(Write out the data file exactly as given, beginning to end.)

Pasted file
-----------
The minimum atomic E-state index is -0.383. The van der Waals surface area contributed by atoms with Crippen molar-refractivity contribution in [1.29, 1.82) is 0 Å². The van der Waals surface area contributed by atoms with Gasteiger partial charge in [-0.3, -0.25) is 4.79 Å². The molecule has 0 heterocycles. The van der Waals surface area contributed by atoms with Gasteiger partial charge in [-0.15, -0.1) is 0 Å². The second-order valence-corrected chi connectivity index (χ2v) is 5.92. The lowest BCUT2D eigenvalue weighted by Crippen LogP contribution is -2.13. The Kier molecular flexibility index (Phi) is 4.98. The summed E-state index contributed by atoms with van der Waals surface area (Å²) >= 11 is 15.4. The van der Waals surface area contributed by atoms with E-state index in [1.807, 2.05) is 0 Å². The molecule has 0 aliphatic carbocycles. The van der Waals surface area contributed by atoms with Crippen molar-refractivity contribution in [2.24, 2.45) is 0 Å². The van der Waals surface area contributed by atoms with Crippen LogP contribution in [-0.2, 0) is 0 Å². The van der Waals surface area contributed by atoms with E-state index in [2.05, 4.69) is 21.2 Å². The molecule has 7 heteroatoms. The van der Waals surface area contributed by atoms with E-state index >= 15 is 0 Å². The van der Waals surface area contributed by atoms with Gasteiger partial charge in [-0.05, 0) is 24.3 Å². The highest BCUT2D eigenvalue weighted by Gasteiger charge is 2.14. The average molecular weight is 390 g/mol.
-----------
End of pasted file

The minimum atomic E-state index is -0.383. The van der Waals surface area contributed by atoms with Crippen molar-refractivity contribution in [1.29, 1.82) is 0 Å². The van der Waals surface area contributed by atoms with Gasteiger partial charge in [-0.3, -0.25) is 4.79 Å². The molecule has 0 heterocycles. The van der Waals surface area contributed by atoms with Gasteiger partial charge in [-0.15, -0.1) is 0 Å². The second-order valence-corrected chi connectivity index (χ2v) is 5.92. The lowest BCUT2D eigenvalue weighted by Crippen LogP contribution is -2.13. The Kier molecular flexibility index (Phi) is 4.98. The summed E-state index contributed by atoms with van der Waals surface area (Å²) >= 11 is 15.4. The van der Waals surface area contributed by atoms with E-state index in [1.807, 2.05) is 0 Å². The molecule has 0 aliphatic carbocycles. The van der Waals surface area contributed by atoms with Crippen molar-refractivity contribution in [2.24, 2.45) is 0 Å². The van der Waals surface area contributed by atoms with Crippen LogP contribution in [-0.2, 0) is 0 Å². The van der Waals surface area contributed by atoms with E-state index in [2.05, 4.69) is 21.2 Å². The molecule has 7 heteroatoms. The van der Waals surface area contributed by atoms with E-state index >= 15 is 0 Å². The van der Waals surface area contributed by atoms with Gasteiger partial charge in [-0.05, 0) is 24.3 Å². The highest BCUT2D eigenvalue weighted by Gasteiger charge is 2.14. The average molecular weight is 390 g/mol.